5th workshop of the Center of Modern Computer Science

5. seminář Centra moderní informatiky

The fifth workshop of the Center of Modern Computer Science will take place on Tuesday April 22, 2014 in a meeting room next to refectory on the first floor of Mala Strana building.

Centrum moderní informatiky zve na pátý seminář. Přednášky juniorů centra se konají v průběhu programu v úterý 22. 4. 2014 v malé aule u refektáře v budově MFF UK na Malé Straně.

15:00 - 15:45 Bartosz Walczak: On-line approach to off-line graph coloring problems
15:45 - 16:10 Robert Šámal: Unique vector coloring
16:10 - 16:35 Martin Pilát: Evolutionary multi-objective optimization - current challenges
16:35 - 17:10 Milan Hladík: Convex underestimators in global optimization solving


Bartosz Walczak: On-line approach to off-line graph coloring problems

The on-line graph coloring problem is modeled by a game between two players: Presenter, who constructs a graph of some fixed class presenting new vertices one by one, and Algorithm, who colors each vertex right after it is presented without the possibility of changing the color afterwards. The goal of Algorithm is to use as few colors as possible, while Presenter tries to force Algorithm to use many colors. Any game of this kind gives rise to a new class of graphs, called game graphs, each of which "encodes" some strategy of Presenter in the game. The chromatic number of such a game graph is equal to the number of colors that Algorithm is forced to use playing against the corresponding strategy. It turns out that game graphs of appropriately defined games can be characterized as intersection graphs of geometric objects. This allows us, for many classes of geometric intersection graphs, to provide lower and upper bounds on their maximum possible chromatic number by analyzing the corresponding on-line coloring games. I will present a survey of results obtained with this method and a detailed example of its application for constructing triangle-free geometric intersection graphs with large chromatic number.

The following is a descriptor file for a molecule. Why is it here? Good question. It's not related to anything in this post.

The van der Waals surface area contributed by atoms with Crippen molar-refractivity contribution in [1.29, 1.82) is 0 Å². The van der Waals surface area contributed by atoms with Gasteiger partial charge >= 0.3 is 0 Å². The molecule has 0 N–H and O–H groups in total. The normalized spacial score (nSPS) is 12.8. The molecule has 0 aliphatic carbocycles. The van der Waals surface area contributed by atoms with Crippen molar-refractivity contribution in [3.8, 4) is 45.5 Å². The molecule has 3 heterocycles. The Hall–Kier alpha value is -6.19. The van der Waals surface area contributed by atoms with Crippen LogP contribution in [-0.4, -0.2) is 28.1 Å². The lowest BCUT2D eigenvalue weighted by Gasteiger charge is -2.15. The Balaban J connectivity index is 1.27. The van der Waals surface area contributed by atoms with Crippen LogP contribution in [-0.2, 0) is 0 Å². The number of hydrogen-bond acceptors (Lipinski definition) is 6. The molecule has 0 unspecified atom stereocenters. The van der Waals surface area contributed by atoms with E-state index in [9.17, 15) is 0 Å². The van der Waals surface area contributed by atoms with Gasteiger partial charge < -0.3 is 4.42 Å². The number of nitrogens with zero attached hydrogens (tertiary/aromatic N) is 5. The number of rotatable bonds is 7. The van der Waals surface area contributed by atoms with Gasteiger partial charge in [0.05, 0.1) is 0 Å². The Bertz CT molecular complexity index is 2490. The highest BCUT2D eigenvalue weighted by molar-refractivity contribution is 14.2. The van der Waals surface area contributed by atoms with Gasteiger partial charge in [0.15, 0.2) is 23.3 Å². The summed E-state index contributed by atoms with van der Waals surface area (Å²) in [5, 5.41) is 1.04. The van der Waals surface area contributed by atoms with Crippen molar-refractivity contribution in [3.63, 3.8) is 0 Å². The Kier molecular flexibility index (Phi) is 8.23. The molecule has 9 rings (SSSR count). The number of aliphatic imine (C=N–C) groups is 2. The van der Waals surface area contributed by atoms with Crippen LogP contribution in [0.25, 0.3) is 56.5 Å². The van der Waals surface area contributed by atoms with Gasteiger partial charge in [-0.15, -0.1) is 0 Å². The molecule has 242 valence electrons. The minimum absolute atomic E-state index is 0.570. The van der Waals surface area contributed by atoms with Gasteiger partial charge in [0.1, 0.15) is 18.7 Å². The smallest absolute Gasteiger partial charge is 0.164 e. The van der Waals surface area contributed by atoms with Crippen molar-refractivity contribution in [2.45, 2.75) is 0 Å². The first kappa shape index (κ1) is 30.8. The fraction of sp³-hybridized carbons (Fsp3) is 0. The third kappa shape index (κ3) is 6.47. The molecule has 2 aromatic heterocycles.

Robert Šámal: Unique vector coloring

Strict vector coloring is one formulation of an optimization program for Lovász theta function: assign vectors to vertices so that adjacent vertices obtain vectors with large angle in-between. We study when this assignment is unique. We find analog of a classical result on uniqueness of coloring of graph products and generalize it. We use recent result of Laurent and Varvitsiotis on universal rigidity, and ad-hoc exploration of properties of eigenspaces of Kneser graphs. In the process we prove product conjecture for vector coloring and also the fact, that the fraction between strict and nonstrict vector coloring can be arbitrary large.

Martin Pilát: Evolutionary multi-objective optimization - current challenges

In the talk we introduce the main ideas of evolutionary multi-objective optimization. We will discuss the advantages and disadvantages of this approach compared to classical multi-objective optimization methods and show some challenges which multi-objective optimization can provide for different fields. For example, one of the most important indicators used in multi-objective optimization is the hypervolume indicator. The computation of this indicator is a #P-hard problem from computational geometry (it is a special case of the Klee's measure problem). Furthermore, multi-objective evolutionary algorithms often require large number of objective function evaluations. This limits their usefulness for solving real-life complex tasks with difficult objective functions. One of the ways to somehow reduce this problem uses ideas from machine learning and regression analysis.

Milan Hladík: Convex underestimators in global optimization solving

Convex underestimators are used in global optimization to bound the objective function from below and to enclose the feasible set or its part. We focus particularly on the classical alpha-BB method, which constructs an underestimators on the interval domain by incorporating an additional quadratic term. The important step here to achieve convexity of the underestimator is to estimate the eigenvalues of an interval enclosure of the Hessian matrix. This is usually done by the scaled Gerschgorin method. In our talk, we will discuss optimality of the scaling as well as a linear parametric form enclosure of the Hessian matrices.